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Chicago Celebrates Harold Washington’s 90th birthday

Chicagoans remembered and celebrated Harold Washington, the city’s first African-American leader, on Thursday, which would have been his 90th birthday.

Several Chicago organizations hosted events to commemorate the former mayor. We Can, Inc., a Chicago-based African-American business alliance, hosted a memorial celebration at Josephine’s Captain’s Hard Time Cooking restaurant, a soul food restaurant on the South side.

The mission of We Can, Inc. is to improve the quality of life within the community and enhance economic opportunities for all African-Americans.

Florence Cox, president of We Can, Inc., said there wouldn’t be a better time to put this dinner together than the celebration of Harold Washington’s birthday. Cox added that their mission reflects Harold Washington’s goals.

“Harold Washington wanted this not only for black people, but for all people,” Cox said. “He’s basically the genesis of our operation.”

Though Washington also served three terms in the Illinois House of Representatives and one in the Illinois Senate, it was his mayoral campaign against incumbent mayor Jane Byrne and Richard M. Daley that gained him international attention. On Election Day 1983, Washington won the election by 3.3 percent.

Despite Washington’s struggle against Chicago’s old political system and racial divisions, the former mayor left an enduring mark on the entire city.

Washington had set up requirements for minority and women-owned contractors that were to do business with the city, began the modernization plan at O’Hare International Airport and worked toward the construction of a new central public library—Harold Washington Library. He also established the first Committee on Gay and Lesbian Issues and was the first mayor to headline a gay rights rally.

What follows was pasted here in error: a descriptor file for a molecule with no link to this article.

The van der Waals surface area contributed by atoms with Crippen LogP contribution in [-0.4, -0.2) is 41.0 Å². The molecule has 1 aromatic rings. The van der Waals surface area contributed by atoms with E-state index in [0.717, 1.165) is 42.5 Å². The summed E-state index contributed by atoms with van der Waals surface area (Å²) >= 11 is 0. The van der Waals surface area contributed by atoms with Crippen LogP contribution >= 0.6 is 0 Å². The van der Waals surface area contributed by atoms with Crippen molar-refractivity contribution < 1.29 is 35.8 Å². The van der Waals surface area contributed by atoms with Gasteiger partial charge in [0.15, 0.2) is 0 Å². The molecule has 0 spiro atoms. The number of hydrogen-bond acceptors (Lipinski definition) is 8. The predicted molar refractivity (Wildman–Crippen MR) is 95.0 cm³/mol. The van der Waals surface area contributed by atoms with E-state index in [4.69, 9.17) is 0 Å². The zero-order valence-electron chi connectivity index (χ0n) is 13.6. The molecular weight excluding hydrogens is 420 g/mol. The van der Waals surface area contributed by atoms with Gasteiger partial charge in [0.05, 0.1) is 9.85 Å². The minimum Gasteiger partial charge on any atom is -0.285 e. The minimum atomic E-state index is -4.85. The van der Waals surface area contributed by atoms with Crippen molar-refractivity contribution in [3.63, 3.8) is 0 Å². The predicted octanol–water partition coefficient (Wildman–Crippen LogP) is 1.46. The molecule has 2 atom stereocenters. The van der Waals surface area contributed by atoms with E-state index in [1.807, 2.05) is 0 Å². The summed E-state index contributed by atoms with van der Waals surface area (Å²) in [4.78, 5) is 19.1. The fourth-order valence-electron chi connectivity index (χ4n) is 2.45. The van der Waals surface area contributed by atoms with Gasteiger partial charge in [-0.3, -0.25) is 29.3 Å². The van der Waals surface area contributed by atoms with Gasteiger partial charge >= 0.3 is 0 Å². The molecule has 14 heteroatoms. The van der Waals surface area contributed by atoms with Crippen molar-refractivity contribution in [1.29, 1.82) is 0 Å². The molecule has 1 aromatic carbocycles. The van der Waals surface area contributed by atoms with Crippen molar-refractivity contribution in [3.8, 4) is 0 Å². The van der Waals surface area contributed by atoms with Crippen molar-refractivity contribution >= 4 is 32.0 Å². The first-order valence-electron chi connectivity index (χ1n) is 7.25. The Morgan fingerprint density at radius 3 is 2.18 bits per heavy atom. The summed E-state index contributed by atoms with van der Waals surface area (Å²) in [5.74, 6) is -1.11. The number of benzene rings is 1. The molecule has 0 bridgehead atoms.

“He meant a great deal to the community,” Cox said. “Not only because he was the first black mayor, but when you look at what he did as a congressman, he did a lot. He was a very personable man; he made a significant contribution to the way people view the city of Chicago.”

Cox added that although Washington’s legacy still needs to be carried out, getting policies he would have liked institutionalized is something that organizations such as We Can, Inc. still have to work at.

Yvette McDonald, a frequent patron of the restaurant, says the celebration means a great deal to the community.

“I think that Harold Washington made a major impact in the city of Chicago in terms of its people, neighborhoods and politics. I think he will always be remembered even though his tenure was short lived,” McDonald said.

The event was not just a remembrance, but also a great day for business at the restaurant.

“Tonight we’re going to have a lot of business people, senior citizens that once were in business and a lot of elected officials that worked with Harold back in the day,” said Josephine Wade, co-owner of Captain’s Hard Time Dining. “We’re expecting 300 to 400 people.”

Gwen Hardison, a waitress at Captain’s Hard Time, said, “I hope that it means a little more business and that it helps to promote the business.”

Washington was born and raised on the city’s Southside, and spent his years in public office improving his political and leadership skills.

“What we would like [people] to take away from this event is that no matter who you are or where you’re from, you do matter and you do make a difference, and in order for this city to work, we must put our petty differences aside and work as a whole,” Cox said.

Autographed photos of officials and activists from the community line the walls of Captain's Hard Time in the South Side neighborhood of Chatham.

Sean McEntee, Sarah Salgado and Caitlyn Baxa contributed to this report.

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